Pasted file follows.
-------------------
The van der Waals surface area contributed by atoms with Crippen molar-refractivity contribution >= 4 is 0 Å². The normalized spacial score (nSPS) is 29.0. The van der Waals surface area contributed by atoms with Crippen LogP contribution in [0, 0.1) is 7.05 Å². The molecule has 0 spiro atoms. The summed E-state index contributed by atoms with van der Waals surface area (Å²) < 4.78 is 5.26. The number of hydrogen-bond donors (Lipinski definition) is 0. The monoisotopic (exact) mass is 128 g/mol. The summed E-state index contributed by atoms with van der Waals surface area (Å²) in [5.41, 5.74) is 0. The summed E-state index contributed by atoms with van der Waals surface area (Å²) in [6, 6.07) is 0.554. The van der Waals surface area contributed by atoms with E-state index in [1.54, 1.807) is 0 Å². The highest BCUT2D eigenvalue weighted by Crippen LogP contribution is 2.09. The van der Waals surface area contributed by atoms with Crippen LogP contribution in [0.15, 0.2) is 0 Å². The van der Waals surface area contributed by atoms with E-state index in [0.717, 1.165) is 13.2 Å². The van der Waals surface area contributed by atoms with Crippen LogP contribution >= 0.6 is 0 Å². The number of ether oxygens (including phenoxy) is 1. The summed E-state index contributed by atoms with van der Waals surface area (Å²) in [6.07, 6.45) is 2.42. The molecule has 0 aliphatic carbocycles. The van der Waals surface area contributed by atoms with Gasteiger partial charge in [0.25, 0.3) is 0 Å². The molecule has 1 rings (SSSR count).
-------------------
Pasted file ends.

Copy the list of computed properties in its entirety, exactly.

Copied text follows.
The van der Waals surface area contributed by atoms with Crippen molar-refractivity contribution >= 4 is 0 Å². The normalized spacial score (nSPS) is 29.0. The van der Waals surface area contributed by atoms with Crippen LogP contribution in [0, 0.1) is 7.05 Å². The molecule has 0 spiro atoms. The summed E-state index contributed by atoms with van der Waals surface area (Å²) < 4.78 is 5.26. The number of hydrogen-bond donors (Lipinski definition) is 0. The monoisotopic (exact) mass is 128 g/mol. The summed E-state index contributed by atoms with van der Waals surface area (Å²) in [5.41, 5.74) is 0. The summed E-state index contributed by atoms with van der Waals surface area (Å²) in [6, 6.07) is 0.554. The van der Waals surface area contributed by atoms with E-state index in [1.54, 1.807) is 0 Å². The highest BCUT2D eigenvalue weighted by Crippen LogP contribution is 2.09. The van der Waals surface area contributed by atoms with Crippen LogP contribution in [0.15, 0.2) is 0 Å². The van der Waals surface area contributed by atoms with E-state index in [0.717, 1.165) is 13.2 Å². The van der Waals surface area contributed by atoms with Crippen LogP contribution >= 0.6 is 0 Å². The number of ether oxygens (including phenoxy) is 1. The summed E-state index contributed by atoms with van der Waals surface area (Å²) in [6.07, 6.45) is 2.42. The molecule has 0 aliphatic carbocycles. The van der Waals surface area contributed by atoms with Gasteiger partial charge in [0.25, 0.3) is 0 Å². The molecule has 1 rings (SSSR count).